From 1934 to 1946, the self-taught free market economist Henry Hazlitt was the main economics writer at The New York Times. He also wrote some of the editorials. That means that Hazlitt was a voice against Franklin Roosevelt’s New Deal for all but one year of Roosevelt’s revolution. He was also there through the early years of Truman’s creation of the American surveillance state.
This came out at the end of libertarian Ilana Mercer’s interview of Ben Steil, the author of an important new book on John Maynard Keynes, the Communist spy and senior Treasury official Harry Dexter White, and the creation of the Bretton Woods monetary agreement of 1944. Bretton Woods shaped post-War international monetary policy until Richard Nixon unilaterally killed it on August 15, 1971. Nixon’s decision removed the last faint trace of the international gold standard of the nineteenth century. Bretton Woods was part of that weaning process.
Mercer: The American press’ commentary throughout the battle of Bretton Woods is quite a shock to the system for what it reveals about the same press’ prevailing intellectual bankruptcy in 2013. Back then, the New York Times was scathing about “the British financial expert’s” advocacy of “deficit financing and cheap money.” Other major media had mocked the worthless “product of the printing press.” The same sources lambasted “currency devaluation and credit expansion,” and warned against helping a debtor nation (Britain) at the expense of U.S. solvency (Page 166)? Have at it.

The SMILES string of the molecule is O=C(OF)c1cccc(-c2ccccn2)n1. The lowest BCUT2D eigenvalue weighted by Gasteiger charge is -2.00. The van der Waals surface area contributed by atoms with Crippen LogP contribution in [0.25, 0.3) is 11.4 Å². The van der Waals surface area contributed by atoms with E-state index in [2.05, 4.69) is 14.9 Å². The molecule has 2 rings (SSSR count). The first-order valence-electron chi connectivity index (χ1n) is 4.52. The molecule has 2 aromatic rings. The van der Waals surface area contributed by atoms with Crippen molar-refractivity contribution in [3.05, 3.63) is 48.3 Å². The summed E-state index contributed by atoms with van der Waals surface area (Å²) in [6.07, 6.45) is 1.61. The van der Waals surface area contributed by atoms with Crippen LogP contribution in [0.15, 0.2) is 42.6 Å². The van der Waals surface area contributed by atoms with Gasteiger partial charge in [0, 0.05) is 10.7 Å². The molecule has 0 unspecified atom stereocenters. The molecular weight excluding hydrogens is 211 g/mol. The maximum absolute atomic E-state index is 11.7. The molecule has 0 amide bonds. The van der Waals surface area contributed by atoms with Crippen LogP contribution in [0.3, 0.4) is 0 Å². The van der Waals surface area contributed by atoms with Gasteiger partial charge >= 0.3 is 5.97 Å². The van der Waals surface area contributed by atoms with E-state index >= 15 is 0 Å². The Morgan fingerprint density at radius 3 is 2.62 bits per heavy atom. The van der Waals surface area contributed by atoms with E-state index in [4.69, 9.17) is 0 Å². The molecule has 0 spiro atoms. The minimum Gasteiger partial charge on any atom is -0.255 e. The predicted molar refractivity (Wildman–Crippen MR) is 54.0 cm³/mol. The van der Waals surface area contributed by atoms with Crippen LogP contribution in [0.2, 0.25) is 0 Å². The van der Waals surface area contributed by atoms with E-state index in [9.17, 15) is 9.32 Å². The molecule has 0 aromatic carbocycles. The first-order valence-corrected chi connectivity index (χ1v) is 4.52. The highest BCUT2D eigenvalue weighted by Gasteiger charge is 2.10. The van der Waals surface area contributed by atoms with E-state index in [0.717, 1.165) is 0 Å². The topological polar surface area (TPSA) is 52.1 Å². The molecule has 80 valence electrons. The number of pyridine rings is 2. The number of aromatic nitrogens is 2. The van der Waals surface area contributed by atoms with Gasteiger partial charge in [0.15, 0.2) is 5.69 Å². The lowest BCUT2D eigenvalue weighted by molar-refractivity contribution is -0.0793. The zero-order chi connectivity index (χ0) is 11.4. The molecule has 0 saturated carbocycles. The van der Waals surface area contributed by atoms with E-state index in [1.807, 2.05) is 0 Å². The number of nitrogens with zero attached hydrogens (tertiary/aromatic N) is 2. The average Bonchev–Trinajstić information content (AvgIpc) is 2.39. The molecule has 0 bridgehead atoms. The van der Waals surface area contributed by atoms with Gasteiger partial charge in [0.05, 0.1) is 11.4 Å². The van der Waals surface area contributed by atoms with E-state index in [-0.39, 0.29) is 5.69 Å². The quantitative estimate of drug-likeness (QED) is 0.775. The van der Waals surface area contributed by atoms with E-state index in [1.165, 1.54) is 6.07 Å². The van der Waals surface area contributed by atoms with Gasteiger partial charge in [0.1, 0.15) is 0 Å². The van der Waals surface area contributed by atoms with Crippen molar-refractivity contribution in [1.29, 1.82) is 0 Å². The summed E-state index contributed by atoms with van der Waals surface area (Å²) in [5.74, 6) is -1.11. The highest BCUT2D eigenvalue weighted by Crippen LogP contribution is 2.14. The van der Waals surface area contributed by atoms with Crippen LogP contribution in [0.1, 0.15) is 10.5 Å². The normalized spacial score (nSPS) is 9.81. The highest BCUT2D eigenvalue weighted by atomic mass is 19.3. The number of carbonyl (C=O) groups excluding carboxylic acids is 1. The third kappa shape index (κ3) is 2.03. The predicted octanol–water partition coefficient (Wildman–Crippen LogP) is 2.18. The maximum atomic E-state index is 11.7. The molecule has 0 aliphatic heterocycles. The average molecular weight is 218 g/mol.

Steil: The famed Henry Hazlitt, a 19th-century style classical liberal, was from 1934 to 1946 the New York Times’ principal editorial writer on economics; he wrote a weekly column along with many of the unsigned economics editorials. This almost certainly explains the Times’ hostile position on Bretton Woods. It also seems fair to say that a Hazlitt could never reprise such a role at the Times today.
Hazlitt was the top man in economics at the most influential newspaper in the world during the most important period of revolution in the history of the United States. This is not a story that the American Left is aware of. Hazlitt was the most prominent disciple of Ludwig von Mises in the United States during these years. He was by far the most effective voice of liberty in the country, both in his ability to write and the influence of his position. The American Right forgets this. In an era of neoconservative dominance, Hazlitt’s libertarianism is not part of an intellectual legacy that the leadership of the conservative political movement chooses to highlight.
His Times articles have never been cataloged, as far as I know, let alone published in a collection. Some enterprising young historian or economist would do the libertarian movement a great service to locate them, convert them into digital text, and post them on the website of the Mises Institute. If the Mises Institute has to pay a royalty to the Times, I would make a donation. I am sure that these articles would provide the most coherent commentary on the economic policies of the New Deal that were published during the New Deal. They would serve as the foundation of half of a multi-volume revisionist critique of the New Deal’s foreign policy and domestic economic policies, a project that has been needed since 1945. I can think of no better way to begin to identify the soft economic underbelly of the New Deal than the collected columns of Henry Hazlitt.